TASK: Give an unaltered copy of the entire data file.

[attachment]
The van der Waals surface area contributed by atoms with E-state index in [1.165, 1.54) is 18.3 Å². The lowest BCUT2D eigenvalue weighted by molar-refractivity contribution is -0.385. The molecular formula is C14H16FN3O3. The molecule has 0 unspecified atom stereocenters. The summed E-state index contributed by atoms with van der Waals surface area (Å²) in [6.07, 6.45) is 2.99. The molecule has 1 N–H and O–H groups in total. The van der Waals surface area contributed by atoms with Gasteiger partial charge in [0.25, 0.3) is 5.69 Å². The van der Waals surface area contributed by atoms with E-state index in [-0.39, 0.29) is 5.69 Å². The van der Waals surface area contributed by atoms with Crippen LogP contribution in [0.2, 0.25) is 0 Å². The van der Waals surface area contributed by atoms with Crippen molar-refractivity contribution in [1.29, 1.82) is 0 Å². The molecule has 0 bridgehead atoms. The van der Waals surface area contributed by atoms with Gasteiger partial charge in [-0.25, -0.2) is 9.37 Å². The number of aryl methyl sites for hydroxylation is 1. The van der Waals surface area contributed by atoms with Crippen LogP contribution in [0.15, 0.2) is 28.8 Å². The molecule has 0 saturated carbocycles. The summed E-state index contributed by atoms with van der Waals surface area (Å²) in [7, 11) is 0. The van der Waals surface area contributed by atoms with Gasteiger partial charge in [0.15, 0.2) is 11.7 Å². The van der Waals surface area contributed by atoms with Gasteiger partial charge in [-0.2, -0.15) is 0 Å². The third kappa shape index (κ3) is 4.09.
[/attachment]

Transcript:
The van der Waals surface area contributed by atoms with E-state index in [1.165, 1.54) is 18.3 Å². The lowest BCUT2D eigenvalue weighted by molar-refractivity contribution is -0.385. The molecular formula is C14H16FN3O3. The molecule has 0 unspecified atom stereocenters. The summed E-state index contributed by atoms with van der Waals surface area (Å²) in [6.07, 6.45) is 2.99. The molecule has 1 N–H and O–H groups in total. The van der Waals surface area contributed by atoms with Gasteiger partial charge in [0.25, 0.3) is 5.69 Å². The van der Waals surface area contributed by atoms with E-state index in [-0.39, 0.29) is 5.69 Å². The van der Waals surface area contributed by atoms with Crippen LogP contribution in [0.2, 0.25) is 0 Å². The van der Waals surface area contributed by atoms with Crippen molar-refractivity contribution in [1.29, 1.82) is 0 Å². The molecule has 0 bridgehead atoms. The van der Waals surface area contributed by atoms with Gasteiger partial charge in [-0.25, -0.2) is 9.37 Å². The number of aryl methyl sites for hydroxylation is 1. The van der Waals surface area contributed by atoms with Crippen LogP contribution in [0.15, 0.2) is 28.8 Å². The molecule has 0 saturated carbocycles. The summed E-state index contributed by atoms with van der Waals surface area (Å²) in [7, 11) is 0. The van der Waals surface area contributed by atoms with Gasteiger partial charge in [0.15, 0.2) is 11.7 Å². The van der Waals surface area contributed by atoms with Gasteiger partial charge in [-0.2, -0.15) is 0 Å². The third kappa shape index (κ3) is 4.09.